In early October, my landlord, an ever-helpful albeit eccentric middle-aged man, came to my house on Prospect Street. Contrary to his normally laid-back nature, he seemed frustrated and had a worried look on his face. He wasted no time getting to his point, asking my roommates and I if we had been having trouble with the university, and topping it off with, to quote, “who’s this Anne lady?”

Like many people living off-campus at Georgetown, my roommates and I had held our fair share of discussions with patrolling Student Neighborhood Assistance Program officers regarding noise and foot traffic outside our residence. But we live on one of the busiest streets in Georgetown, and every official I ever spoke with acknowledged that these issues were not related to our house specifically but were rather endemic to the neighborhood. We had only received our first citation the week before, ostensibly for “adding to street noise” on Homecoming night, a night when every Hoya was likely guilty of the same charge. As such, it came as some surprise that mere days after this seemingly trivial event, our landlord received a letter from the university regarding our “repetitive” behavioral problems. Sadly this pales in comparison to the ninety-day stint that one could now spend behind bars for a similar offense, but that’s a story for another day.

The letter to our landlord was the product of a policy established by the university in June 2010 aimed at targeting properties that pose a “repetitive concern” to the well being of the neighborhood. Off-Campus Life, run by Director Anne Koester, copied the policy almost verbatim from George Washington University, which adopted their slightly more lax version of the policy in 2009. According to the official Georgetown policy, a property can be classified as a residence of repetitive concern following three “verified complaints” against the property. Once this occurs, the university places the house on an official list of “problem houses.” This is a tenant’s version of being on Santa’s naughty list and it’s just as mature in its functionality; instead of coal, you’re supposed to receive a verbal spanking from your landlord.

The repercussions actually outlined in the policy are relatively light: placement on the list for a year, letters to any new tenants at the residence warning them of this status (which apparently endures despite the arrival of new tenants) and inability for a landlord to register the house on Georgetown’s OCH101, a website that links landlords and students. Of these repercussions, the first is unseen, the second wrongly affects innocent students and the third blocks landlords from a website that I and most other students have never even heard of, let alone used.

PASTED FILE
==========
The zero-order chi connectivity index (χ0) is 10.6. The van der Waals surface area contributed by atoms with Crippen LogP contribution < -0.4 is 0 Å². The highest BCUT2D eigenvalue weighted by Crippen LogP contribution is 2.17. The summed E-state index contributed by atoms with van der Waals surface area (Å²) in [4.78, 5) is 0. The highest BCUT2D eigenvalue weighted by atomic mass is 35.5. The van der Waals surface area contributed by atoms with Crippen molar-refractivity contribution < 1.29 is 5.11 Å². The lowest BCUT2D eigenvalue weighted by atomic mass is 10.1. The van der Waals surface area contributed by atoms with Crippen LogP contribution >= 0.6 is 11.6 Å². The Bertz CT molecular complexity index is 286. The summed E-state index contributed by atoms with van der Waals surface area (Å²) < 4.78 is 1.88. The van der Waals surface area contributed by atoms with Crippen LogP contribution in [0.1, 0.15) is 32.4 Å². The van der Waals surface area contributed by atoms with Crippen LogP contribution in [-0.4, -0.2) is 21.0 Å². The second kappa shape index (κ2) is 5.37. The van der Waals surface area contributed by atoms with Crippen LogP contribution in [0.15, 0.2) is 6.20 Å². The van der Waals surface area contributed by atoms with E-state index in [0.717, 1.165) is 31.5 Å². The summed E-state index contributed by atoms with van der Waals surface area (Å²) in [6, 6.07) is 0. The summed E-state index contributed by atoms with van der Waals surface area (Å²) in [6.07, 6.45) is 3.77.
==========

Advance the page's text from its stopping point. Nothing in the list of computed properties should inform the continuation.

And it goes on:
Perhaps because the policy is so ineffectual, problems have arisen from it being abused or deceivingly implemented, as occurred in the case of my roommates and I.

The letter, signed by Ms. Koester, had evidently implied to our landlord that if the property continued to be a concern to the school, the university would not allow our landlord to rent to any Georgetown students. This not only steps beyond the bounds of the policy, but is entirely beyond the scope of the legal system. Such threats may be empty, but many landlords do not realize this and are at risk of acting on such misinformation, to the detriment of their student tenants. Just last semester, I heard complaints from two different houses whose landlords had threatened them with eviction if they received more such news from the school; both landlords cited concerns that they would lose the ability to rent to future students. Based on the actions of these landlords and the conversation I had with my own, it seems fair to assume that the limits of the policy are being stretched and distorted by these letters. As of press time, Ms. Koester had not replied to emails requesting the official letter.

We were lucky that our landlord shrugged off the letter once we clarified the actual consequences of the new rule. Another friend whose parents own his townhouse was able to enjoy hearing his “landlord,” his own mother, tell Off-Campus Life where they could mail their future threats. Yet most students will not be so fortunate. Obviously students should avoid creating disturbances in the neighborhood. Yet when such events occur, the correct forum for addressing such concerns is through Georgetown’s disciplinary channels, not through threatening confused property owners. No student should ever face eviction simply because Ms. Koester has added their landlord to her ever-growing list of pen pals.

James Butler is a senior in the School of Foreign Service. He can be reached at THE STREET LAWYER appears every other Friday.

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